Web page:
This past January, I was fortunate enough to be able to team facilitate small group at the State S.E.E.D. Mid-Year Conference in Minneapolis. This was a great opportunity for me. At first, I was going to decline the invitation of small group facilitation. After I thought about it for awhile, I decided that if the S.E.E.D. Executive Committee had the confidence in me to team facilitate, then I should return the favor to them. The whole process only enhances the S.E.E.D. journey I am on in my life and working with this group of people has been a very empowering experience.

In the month of January, our local S.E.E.D. training continued on racism from the month of December. Our participants watched The Color of Fear. This is a film about the pain and anguish that racism has caused in the lives of eight North American men of Asian, European, Latino, and African descent. Out of their confrontations and struggles to understand and trust each other emerges an emotional and insightful portrayal into the type of dialogue most of us fear, but hope will happen sometime in our lifetime. This was a very emotional film. This was the second time I watched this film, and I heard different voices as well as different understandings.

In the month of February, our participants were to read the book, Two Women, by Velma Wallis. This book is based on an Athabaskan Indian legend passed along from mothers to daughters for many generations on the upper Yukon River in Alaska. It is a story of survival told with suspense and wisdom. We reflected on the book at our training session which was followed by the movie, Everyday Heroes. This video was inspired by the true story of teachers in Deer River, Minnesota. These teachers worked to move their district to develop inclusive curricula. This story realistically portrays the resistance to change within districts and celebrates the heroic efforts of some of the teachers.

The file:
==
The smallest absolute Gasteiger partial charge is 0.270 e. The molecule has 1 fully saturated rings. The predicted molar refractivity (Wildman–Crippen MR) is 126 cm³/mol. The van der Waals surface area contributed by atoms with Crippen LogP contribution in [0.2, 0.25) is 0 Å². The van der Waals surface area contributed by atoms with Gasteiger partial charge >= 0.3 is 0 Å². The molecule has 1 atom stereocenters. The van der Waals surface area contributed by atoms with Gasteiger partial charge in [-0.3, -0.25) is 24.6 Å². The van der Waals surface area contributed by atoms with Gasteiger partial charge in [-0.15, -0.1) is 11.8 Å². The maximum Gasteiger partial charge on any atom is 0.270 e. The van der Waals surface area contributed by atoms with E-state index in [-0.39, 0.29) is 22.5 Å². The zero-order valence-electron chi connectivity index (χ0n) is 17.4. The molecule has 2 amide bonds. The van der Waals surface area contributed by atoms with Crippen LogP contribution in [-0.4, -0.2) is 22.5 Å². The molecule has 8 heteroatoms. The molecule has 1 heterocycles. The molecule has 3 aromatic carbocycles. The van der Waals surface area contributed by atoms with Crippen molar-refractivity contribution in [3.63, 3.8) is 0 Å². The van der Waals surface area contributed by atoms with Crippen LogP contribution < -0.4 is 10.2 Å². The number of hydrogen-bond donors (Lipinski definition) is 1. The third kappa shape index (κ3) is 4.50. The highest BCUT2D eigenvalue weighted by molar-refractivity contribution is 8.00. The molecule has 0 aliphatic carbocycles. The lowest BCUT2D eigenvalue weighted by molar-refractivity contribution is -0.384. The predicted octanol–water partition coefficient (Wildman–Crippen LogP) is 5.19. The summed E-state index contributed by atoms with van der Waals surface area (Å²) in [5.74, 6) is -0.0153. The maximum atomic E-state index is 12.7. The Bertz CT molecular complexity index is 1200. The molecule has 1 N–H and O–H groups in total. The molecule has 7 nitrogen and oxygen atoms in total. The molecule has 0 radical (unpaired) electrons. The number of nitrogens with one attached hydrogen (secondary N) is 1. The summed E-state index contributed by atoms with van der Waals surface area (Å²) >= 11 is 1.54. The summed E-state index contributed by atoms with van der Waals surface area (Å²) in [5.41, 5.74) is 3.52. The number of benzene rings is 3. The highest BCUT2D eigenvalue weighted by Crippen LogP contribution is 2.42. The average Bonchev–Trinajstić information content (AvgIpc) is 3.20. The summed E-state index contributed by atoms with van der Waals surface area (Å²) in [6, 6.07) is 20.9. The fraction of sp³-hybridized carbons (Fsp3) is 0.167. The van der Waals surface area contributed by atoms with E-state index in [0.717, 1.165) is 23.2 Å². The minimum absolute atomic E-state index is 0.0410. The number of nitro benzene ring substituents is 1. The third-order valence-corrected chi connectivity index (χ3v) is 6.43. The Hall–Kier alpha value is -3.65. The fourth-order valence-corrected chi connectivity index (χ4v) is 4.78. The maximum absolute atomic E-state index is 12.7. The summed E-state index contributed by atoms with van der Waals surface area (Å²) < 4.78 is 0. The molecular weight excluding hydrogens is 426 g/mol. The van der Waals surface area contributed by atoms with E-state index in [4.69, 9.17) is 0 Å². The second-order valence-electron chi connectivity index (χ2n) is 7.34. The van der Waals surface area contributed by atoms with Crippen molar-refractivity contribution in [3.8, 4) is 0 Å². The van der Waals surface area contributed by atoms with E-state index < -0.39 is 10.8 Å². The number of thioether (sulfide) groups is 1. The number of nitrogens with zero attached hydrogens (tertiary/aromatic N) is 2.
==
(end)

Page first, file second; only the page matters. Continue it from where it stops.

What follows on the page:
In the month of March, as participants were arriving, we played a Cultural Bingo Game. Participants were asked to have fellow participants sign in Bingo squares in which they were able to answer the question in the square. Some examples of questions were: 1) Who has attended a Pow-Wow? 2) Who has lived on a farm? 3) Who has attended a Cinco de Mayo celebration? 4) Who knows who June Jordan is? 5) Who speaks a second language? There were 25 Bingo squares and participants could Bingo horizontally, vertically, or diagonally. After the game, we were honored with the Native American speaker Andy Favorite. Mr. Favorite spoke at our week S.E.E.D. training in St. Paul last summer. He is very open and positive about the past and present lives of Native American people. He is very down to earth, easy to listen to, and always ready to answer questions.

In the month of April, participants were asked to read the book, The Education of Harriet Hatfield, by May Sarton. The book deals with a 60-year-old woman who opens a feminist bookstore in Boston and tries to bridge the gap between gay and straight communities. Participants were asked to reflect on their feelings of the book by finishing one of the following: I felt...... I thought........ I wondered........ I questioned....... I liked......

For the month of May, we will be discussing readings that the participants were given at our April training. In May, we will be discussing homophobia/heterosexism, equal opportunity to gay and lesbian students, and possibly will be honored with a speaker.

I really cant say enough about this S.E.E.D. process. What we are doing as facilitators is planting the S.E.E.D. and watching it grow and grow.

-- Anonymous, May 09, 1999